See below...

So you start by selecting the "Image" menu option in the top menu bar, and select "Resize".
This will open the resize utility.

On top, select the radio button that says "By Print Size".
The "Width" and "Height" options are linked, meaning if you change one, the other will update automatically, but only if the "Lock Aspect Ratio" check box is checked at the bottom. You want to always have this option checked, otherwise your photo will scale to unexpected dimensions.

Here I've increased the width to 15.5 inches, which will upscale the image by 45%, back to it's original size. Also, I always set the resolution to 350 pixels per inch because this is what you need when you want enough quality to make large prints.

Most graphics editors suggest that when upscaling, you should select the "bicubic smoother" algorithm. In Corel Paintshop Pro, as you can see from the above, you select bicubic under "Resample using", and then you have a slider where you can decide how much smoother or sharper you would like to go.
I find I get the best results by leaving the slider in the middle, on a setting of 50.

Alright, that's it, now you simply click on "Ok" and let Paintshop upscale your image.

You will notice that Paintshop has done a really nice job of upscaling your photo without any noticeable quality loss.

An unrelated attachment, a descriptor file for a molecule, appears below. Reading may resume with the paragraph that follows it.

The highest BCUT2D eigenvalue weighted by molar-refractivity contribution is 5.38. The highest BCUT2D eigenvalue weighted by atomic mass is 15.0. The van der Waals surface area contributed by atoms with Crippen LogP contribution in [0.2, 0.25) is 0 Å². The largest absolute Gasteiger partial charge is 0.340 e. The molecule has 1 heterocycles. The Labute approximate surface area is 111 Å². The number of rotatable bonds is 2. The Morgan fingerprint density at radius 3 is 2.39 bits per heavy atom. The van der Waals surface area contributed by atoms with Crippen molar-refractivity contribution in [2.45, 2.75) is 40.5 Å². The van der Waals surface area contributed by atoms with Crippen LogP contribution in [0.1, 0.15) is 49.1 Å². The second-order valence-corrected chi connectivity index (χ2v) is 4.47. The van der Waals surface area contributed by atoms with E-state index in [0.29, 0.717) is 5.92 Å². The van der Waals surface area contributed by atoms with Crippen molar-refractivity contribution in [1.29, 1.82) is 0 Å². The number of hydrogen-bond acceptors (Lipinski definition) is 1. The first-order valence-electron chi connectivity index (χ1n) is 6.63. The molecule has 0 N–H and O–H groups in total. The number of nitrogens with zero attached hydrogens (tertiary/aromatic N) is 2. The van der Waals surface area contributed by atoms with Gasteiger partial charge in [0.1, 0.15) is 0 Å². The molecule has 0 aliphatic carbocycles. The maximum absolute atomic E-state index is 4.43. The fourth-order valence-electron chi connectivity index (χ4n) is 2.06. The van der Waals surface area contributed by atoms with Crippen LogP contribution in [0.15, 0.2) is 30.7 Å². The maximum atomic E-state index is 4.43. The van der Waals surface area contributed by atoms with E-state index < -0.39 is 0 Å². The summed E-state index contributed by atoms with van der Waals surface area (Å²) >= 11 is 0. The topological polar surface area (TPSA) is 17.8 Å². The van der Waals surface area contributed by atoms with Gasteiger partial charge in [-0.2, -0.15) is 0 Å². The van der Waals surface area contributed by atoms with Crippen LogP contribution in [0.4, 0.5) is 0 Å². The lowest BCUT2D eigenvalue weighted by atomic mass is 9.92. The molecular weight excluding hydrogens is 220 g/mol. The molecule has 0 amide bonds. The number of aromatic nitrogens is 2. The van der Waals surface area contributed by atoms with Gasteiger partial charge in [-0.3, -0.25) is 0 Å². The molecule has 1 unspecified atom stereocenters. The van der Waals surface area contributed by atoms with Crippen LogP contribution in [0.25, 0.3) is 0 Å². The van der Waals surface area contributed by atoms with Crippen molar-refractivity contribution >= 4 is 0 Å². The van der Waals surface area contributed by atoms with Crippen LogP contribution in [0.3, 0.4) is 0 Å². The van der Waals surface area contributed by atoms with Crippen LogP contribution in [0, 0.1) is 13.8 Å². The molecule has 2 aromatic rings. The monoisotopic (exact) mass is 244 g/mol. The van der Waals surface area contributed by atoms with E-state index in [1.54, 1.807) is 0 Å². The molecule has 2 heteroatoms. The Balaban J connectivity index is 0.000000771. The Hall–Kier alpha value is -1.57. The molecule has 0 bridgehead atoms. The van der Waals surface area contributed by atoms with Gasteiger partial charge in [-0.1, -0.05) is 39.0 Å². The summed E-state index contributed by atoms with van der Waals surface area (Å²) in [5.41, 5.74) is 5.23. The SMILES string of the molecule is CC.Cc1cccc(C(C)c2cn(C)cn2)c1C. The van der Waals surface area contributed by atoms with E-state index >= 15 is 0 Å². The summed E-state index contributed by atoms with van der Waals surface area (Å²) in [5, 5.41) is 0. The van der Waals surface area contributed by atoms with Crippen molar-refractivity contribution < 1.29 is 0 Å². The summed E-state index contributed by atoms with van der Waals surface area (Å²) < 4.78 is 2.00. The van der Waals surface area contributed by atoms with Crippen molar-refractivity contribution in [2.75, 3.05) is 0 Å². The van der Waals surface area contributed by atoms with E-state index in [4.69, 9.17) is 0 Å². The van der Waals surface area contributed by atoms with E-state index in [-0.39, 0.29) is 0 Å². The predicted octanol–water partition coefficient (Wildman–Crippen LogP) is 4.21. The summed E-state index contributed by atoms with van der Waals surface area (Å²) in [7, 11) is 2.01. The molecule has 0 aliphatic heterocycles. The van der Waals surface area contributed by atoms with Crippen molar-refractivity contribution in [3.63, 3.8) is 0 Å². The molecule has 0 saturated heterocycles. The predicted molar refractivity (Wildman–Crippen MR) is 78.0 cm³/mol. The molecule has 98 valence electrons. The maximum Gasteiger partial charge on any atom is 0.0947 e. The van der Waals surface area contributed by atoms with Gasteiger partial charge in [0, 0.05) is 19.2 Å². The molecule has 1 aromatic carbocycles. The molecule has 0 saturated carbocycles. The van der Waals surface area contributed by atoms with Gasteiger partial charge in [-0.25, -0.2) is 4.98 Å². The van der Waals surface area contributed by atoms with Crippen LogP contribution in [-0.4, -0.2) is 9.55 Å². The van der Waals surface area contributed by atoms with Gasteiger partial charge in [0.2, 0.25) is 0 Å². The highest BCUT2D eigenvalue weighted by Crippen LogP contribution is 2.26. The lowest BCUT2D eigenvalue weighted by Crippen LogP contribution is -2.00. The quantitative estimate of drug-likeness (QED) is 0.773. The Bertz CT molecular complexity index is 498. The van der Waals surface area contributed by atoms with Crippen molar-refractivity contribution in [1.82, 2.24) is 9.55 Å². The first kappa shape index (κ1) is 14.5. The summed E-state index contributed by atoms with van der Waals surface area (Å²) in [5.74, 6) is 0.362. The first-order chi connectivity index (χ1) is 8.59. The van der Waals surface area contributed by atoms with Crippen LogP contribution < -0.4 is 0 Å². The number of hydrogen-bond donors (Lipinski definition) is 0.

Unfortunately this technique only works well while you are upscaling by 50% or less. Any more, and the quality loss becomes noticeable.

In this case I want to upscale by 300%, meaning I want the image 3 times larger so I can get it to a size of 36 inches. For this, the incremental upscaling technique works best.

So now, open up the resizing utility again.

This time, select the radio button that says, "By Percentage".
The rest of the settings stay the same as per the previous technique.
There's no option to set the resolution to 350 pixels per inch so I always make sure that I export my photos from my RAW editor as 350 PPI Tiff files.

Go ahead and enter 110 in either the "Width" or "Height" boxes. Note that 100% is the original image size which is why you enter 110 to get a 10% increase in size.

Now when you click on "Ok", Paintshop Pro will upscale your image by 10%.

You now have to repeat this process until you get to your intended upscaling value of 300%, which in this case means I have to resize another 11 times.

This is a bit of a tedious process but luckily Corel Paintshop Pro has a shortcut. You simply press "CTRL + y", and Paintshop will apply the exact same resize again. Upscaling your photo by another 10%.
So here, I will press "CTRL +y" 11 times, until I get to the correct size.

Here's the result...

As you can see from the top ruler, my image size has increased from the original width of 3741  to 11741.
Quite a big step up with virtually no noticeable quality loss.

Well, there you have it, now you can go ahead with the rest of the editing you would like to do on your image.

Hope you enjoyed this post.

Happy editing.